The investigation, based on interviews with 52 victims and witnesses, details a brutal campaign of killings, rapes, kidnappings and looting in the villages of Kishishe and Bambo between November 29 and 30 by the rebels. According to the report, at least 60 people were kidnapped, 22 women and girls raped, property looted and houses burned.
The killings were among the latest in clashes between the rebels and a coalition of armed civil defense militias, which have been battling each other in eastern Congo for more than a year, since M23 rebels resurfaced after nearly a decade of inactivity.
The M23 rose to prominence 10 years ago when its fighters took Goma, the largest city in eastern Congo, along the border with Rwanda. The group takes its name from a peace agreement signed on March 23, 2009, which it accuses the government of failing to implement.
After the attacks, rebels prevented survivors from leaving looted villages and reportedly buried victims’ bodies in what may have been an attempt to destroy evidence, the UN report said. Due to security restrictions, investigators were unable to access the villages and instead spoke to survivors and witnesses at a UN peace base in a nearby town where people had taken refuge.
The report comes amid a flurry of tit-for-tat allegations by both groups accusing each other of atrocities. While a ceasefire was agreed last month, analysts say the new attacks could lead to more violence.
“Despite M23’s recent statements of readiness to withdraw, the group’s attacks on civilians could potentially indicate an escalation of the conflict and are likely to lead to further violence between M23 and other armed groups, some of whom some have also committed violations. Civilians, as always, will pay the price,” said Daniel Levine-Spound, a Congolese researcher at the Center for Civilians in Conflict.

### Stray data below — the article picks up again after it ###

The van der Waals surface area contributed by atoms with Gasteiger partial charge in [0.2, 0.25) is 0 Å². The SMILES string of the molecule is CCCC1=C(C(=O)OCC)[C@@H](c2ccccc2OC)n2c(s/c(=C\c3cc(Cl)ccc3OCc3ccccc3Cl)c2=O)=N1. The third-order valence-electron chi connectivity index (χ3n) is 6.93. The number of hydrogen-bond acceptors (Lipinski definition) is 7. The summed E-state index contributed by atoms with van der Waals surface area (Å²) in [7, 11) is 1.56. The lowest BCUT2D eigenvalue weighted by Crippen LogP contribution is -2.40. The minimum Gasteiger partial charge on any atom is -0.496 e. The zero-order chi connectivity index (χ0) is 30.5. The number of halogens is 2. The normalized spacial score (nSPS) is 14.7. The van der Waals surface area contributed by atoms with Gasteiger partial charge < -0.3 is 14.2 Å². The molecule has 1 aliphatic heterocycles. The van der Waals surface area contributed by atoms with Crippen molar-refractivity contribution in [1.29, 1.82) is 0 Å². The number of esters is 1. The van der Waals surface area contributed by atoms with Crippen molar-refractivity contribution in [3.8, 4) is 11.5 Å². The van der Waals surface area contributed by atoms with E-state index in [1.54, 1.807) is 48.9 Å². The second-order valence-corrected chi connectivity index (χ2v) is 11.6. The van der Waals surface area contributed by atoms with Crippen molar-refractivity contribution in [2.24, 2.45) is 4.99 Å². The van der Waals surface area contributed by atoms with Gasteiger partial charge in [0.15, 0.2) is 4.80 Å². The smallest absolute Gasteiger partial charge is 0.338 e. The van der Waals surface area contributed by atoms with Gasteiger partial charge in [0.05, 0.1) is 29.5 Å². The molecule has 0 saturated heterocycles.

M23 did not immediately respond to the findings of the UN investigation, but has previously dismissed similar allegations as propaganda. It said it is committed to adhering to the ceasefire agreed in Angola in November. Lawrence Kanyuka, the rebel group’s political spokesman, told The Associated Press over the phone that M23 has the right to defend itself if it comes under attack.
However, the group has gained ground in recent weeks, approaching Goma and expanding into Masisi, making it hard to believe that the rebels are only acting in self-defense.
“When you see how much ground they’ve gained since October, it’s hard to believe the argument that they’re just defending themselves,” said Eliora Henzler, coordinator of the Kivu Security Tracker. “The problem is that it is still not clear to us what they want. It’s hard to understand what they see as an endgame.”
In an effort to help the Congolese government stabilize the country, the Council of the European Union on Thursday added eight names to a list of those subject to restrictive measures, including M23 spokesman Willy Ngoma and four other armed groups. groups in Congo, a council statement said. Measures include an entry ban for the EU and an asset freeze. Most of the people on the list are said to be responsible for serious human rights violations and for perpetuating the conflict in Congo, the EU said.
The violence exacerbates a serious humanitarian crisis in eastern Congo. Hundreds of thousands of people are displaced and live in appalling conditions in damp schools, churches and stadiums. Locals want the Congolese government to do more to stop the violence, but say they will not support negotiations with a ruthless group like M23.
“I would like our government to start fighting and finish off the M23 rebels and refuse negotiations with these terrorists,” said Stephanie Mbafumoja, a resident of the nearby town of Beni. “Why negotiate with them? It is enough to destroy them to bring peace back to the Congo.”
Mednick reported from Dakar, Senegal. Associated Press reporter Jean-Yves Kamale contributed from Kinshasa.